SEATTLE >> Robinson Cano has spent enough time now to understand the angst surrounding the Seattle Mariners.
The Mariners have the longest playoff drought in the four major sports, meaning there is an urgency to finally end the skid. They also appear to be an average ballclub at a time when the American League is filled with mostly superpowers and rebuilders.
It’s an odd spot for a club with talent but scant optimism that this is the year the playoff drought ends.
“We’ve been close a couple of times. … That’s life, that’s part of the game. But I know we have a bunch of great guys here, guys who know how to play this game,” Cano said.
The Mariners enter the 2018 season with an offense that could score a lot of runs and a pitching staff that could give up just as many. Cano and Nelson Cruz are the anchors of a batting order that with the additions of Dee Gordon and Ryon Healy could be potent enough to keep Seattle in a lot of games. But there’s mostly skepticism about the pitching staff.
James Paxton has the look of an ace but has yet to stay healthy for a full season. Felix Hernandez needs to show he has evolved as a pitcher. Mike Leake, Marco Gonzales and Ariel Miranda will likely round out the rotation but each comes with his own set of questions.
Seattle’s bullpen may end up being solid, but can’t be overused like a year ago when usage and injuries created a revolving door of pitchers cycling through manager Scott Servais’ clubhouse.
Here are other things to watch for with the 2018 Mariners:
Much of the optimism about Seattle’s offense is due to the addition of Gordon. While his position change from second base to center field is still a question, there’s no concern about what he brings at the top of the batting order and the chance to set the table for Cano, Cruz and Kyle Seager in the middle of the order. Gordon’s addition should make things better for Jean Segura dropping to second in the order and getting better pitches with Cano and Cruz behind him.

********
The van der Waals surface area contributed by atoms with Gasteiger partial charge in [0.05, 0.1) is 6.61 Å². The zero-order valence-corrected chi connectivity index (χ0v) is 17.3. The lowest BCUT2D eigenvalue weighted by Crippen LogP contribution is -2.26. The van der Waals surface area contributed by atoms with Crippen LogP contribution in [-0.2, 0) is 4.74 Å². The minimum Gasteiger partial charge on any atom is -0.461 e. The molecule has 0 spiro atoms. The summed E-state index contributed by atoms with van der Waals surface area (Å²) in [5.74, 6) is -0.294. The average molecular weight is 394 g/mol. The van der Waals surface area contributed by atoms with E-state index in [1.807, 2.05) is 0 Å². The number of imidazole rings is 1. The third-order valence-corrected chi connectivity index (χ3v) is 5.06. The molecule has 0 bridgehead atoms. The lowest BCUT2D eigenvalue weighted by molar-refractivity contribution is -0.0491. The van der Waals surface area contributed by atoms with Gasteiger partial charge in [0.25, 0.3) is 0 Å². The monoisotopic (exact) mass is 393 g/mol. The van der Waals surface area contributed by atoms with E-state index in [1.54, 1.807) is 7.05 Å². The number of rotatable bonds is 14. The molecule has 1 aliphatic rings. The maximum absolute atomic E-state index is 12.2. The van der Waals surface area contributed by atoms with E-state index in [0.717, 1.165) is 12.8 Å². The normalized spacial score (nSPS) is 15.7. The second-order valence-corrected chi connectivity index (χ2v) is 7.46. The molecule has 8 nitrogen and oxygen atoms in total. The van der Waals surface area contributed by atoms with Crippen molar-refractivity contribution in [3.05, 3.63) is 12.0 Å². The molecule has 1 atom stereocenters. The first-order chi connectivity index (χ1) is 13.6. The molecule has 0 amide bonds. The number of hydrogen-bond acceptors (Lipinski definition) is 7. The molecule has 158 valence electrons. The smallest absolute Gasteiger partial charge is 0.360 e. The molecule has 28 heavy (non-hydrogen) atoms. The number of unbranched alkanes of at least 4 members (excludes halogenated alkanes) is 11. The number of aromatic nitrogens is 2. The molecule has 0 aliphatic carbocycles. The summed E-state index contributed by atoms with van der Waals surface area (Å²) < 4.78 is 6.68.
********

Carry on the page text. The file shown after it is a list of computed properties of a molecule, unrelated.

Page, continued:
STAY IN ROTATION
Seattle used a major league-record 40 pitchers last season, causing constant headaches for Servais and his staff. Seventeen of those were starters. The back end of the rotation will likely see a few arms rotate through unless Gonzales and Miranda show more consistency. This makes getting quality, regular starts from Paxton, Hernandez and Leake very important. Leake may end up being the lynchpin. He was terrific after arriving from St. Louis for the final month of last season.
The return of Ichiro Suzuki feels very similar to when Ken Griffey Jr. returned at the end of his career. Is it simply a sentimental way to get a few more fans in the seats or do the Mariners believe Suzuki can help at the bottom of their lineup? Suzuki will play four or five days a week initially, but his production over the first month will be important in determining his role after Ben Gamel returns from an oblique strain.
The concerns about Seattle’s pitching are unfounded. Paxton develops into an ace and is in the Cy Young conversation. Hernandez shows he’s willing to adapt and is a capable No. 2 starter in the rotation. Seattle’s offense reaches its potential. Cruz continues to defy age and remains one of the premier power hitters in baseball. Seager rebounds from a down 2018 and Healy is a revelation at first base. Seattle stays in the AL West hunt all season and claims a wild card spot.
The concerns about the pitching staff prove true. Hernandez doesn’t rebound, the back end of the rotation is a mess and the injury problems with pitchers that befell the Mariners a year ago return. Cruz takes a step back as age starts to catch up, Seager continues a mid-career slide and Suzuki’s return proves to be entirely sentimental. Servais is let go midseason and Seattle embarks on yet another managerial search. All, or any, of those happen and the longest playoff drought in pro sports will continue.
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